[Show abstract] [Hide abstract] ABSTRACT: Esophageal squamous cell carcinomas (ESCC) have poor prognosis. While combined modality of chemotherapy and radiotherapy increases survival, most patients die within five years. Development of agents that confer cancer cell-specific chemo- and radiosensitivity may improve the therapy of ESCC. We here reported the discovery of berberine as a potent radiosensitizing agent on ESCC cells. Berberine at low concentrations (<15 µM) substantially radiosensitized ESCC cells. X-ray induced DNA double-strand breaks (DSBs) persist longer in ESCC cells pretreated with berberine. Berberine pretreatment led to a significant downregulation of RAD51, a key player in homologous recombination repair, in ESCC cells, but not in non-malignant human cells. Downregulation of RAD51 by RNA interference similarly radiosensitized the cancer cells, and, conversely, introduction of exogenous RAD51 was able to significantly counteract the radiosensitizing effect of berberine, thus establishing RAD51 as a key determinant in radiation sensitivity. We also observed that RAD51 was commonly overexpressed in human ESCC tissues, suggesting that it is necessary to downregulate RAD51 to achieve high radio- or chemotherapeutic efficacy of ESCC in clinic, because overexpression of RAD51 is known to confer radio- and chemoresistance. Berberine can effectively downregulate RAD51 in conferring radiosensitivity on esophageal cancer cells. Its clinical application as an adjuvant in chemotherapy and radiotherapy of esophageal cancers should be explored.
    Full-text · Article · Aug 2011
    • "Emodin enhances the sensitivity of gallbladder cancer SGC996 cells to platinum drugs via glutathione depletion and multidrug resistancerelated protein 1 down-regulation [224] . The mechanisms of the synergistic effects of emodin with cisplatin or gencitabin may be attributed to the emodin-induced down-regulation of ERCC1 and Rad51 expression, respectively [225,226]. These results suggest that emodin may be used as an adjuvant to enhance the anti-cancer effects of chemotherapeutic agents. "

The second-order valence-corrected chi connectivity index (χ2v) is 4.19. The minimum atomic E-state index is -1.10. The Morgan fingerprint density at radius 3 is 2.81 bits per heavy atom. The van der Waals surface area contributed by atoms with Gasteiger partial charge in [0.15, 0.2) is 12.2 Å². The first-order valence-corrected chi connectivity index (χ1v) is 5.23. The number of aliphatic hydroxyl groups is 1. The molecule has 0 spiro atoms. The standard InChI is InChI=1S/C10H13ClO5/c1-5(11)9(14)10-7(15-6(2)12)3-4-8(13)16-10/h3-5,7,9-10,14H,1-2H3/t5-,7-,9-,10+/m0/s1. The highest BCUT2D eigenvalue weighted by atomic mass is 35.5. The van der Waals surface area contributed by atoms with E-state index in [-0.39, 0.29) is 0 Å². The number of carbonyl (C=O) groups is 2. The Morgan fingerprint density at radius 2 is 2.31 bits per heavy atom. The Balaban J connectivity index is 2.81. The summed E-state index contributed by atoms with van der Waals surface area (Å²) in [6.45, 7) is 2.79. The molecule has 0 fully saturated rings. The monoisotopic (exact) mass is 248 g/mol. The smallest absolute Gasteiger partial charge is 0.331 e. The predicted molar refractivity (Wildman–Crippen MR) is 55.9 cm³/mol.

[Show abstract] [Hide abstract] ABSTRACT: In recent years, a number of natural products isolated from Chinese herbs have been found to inhibit proliferation, induce apoptosis, suppress angiogenesis, retard metastasis and enhance chemotherapy, exhibiting anti-cancer potential both in vitro and in vivo. This article summarizes recent advances in in vitro and in vivo research on the anti-cancer effects and related mechanisms of some promising natural products. These natural products are also reviewed for their therapeutic potentials, including flavonoids (gambogic acid, curcumin, wogonin and silibinin), alkaloids (berberine), terpenes (artemisinin, β-elemene, oridonin, triptolide, and ursolic acid), quinones (shikonin and emodin) and saponins (ginsenoside Rg3), which are isolated from Chinese medicinal herbs. In particular, the discovery of the new use of artemisinin derivatives as excellent anti-cancer drugs is also reviewed.
    Full-text · Article · Jul 2011
Show more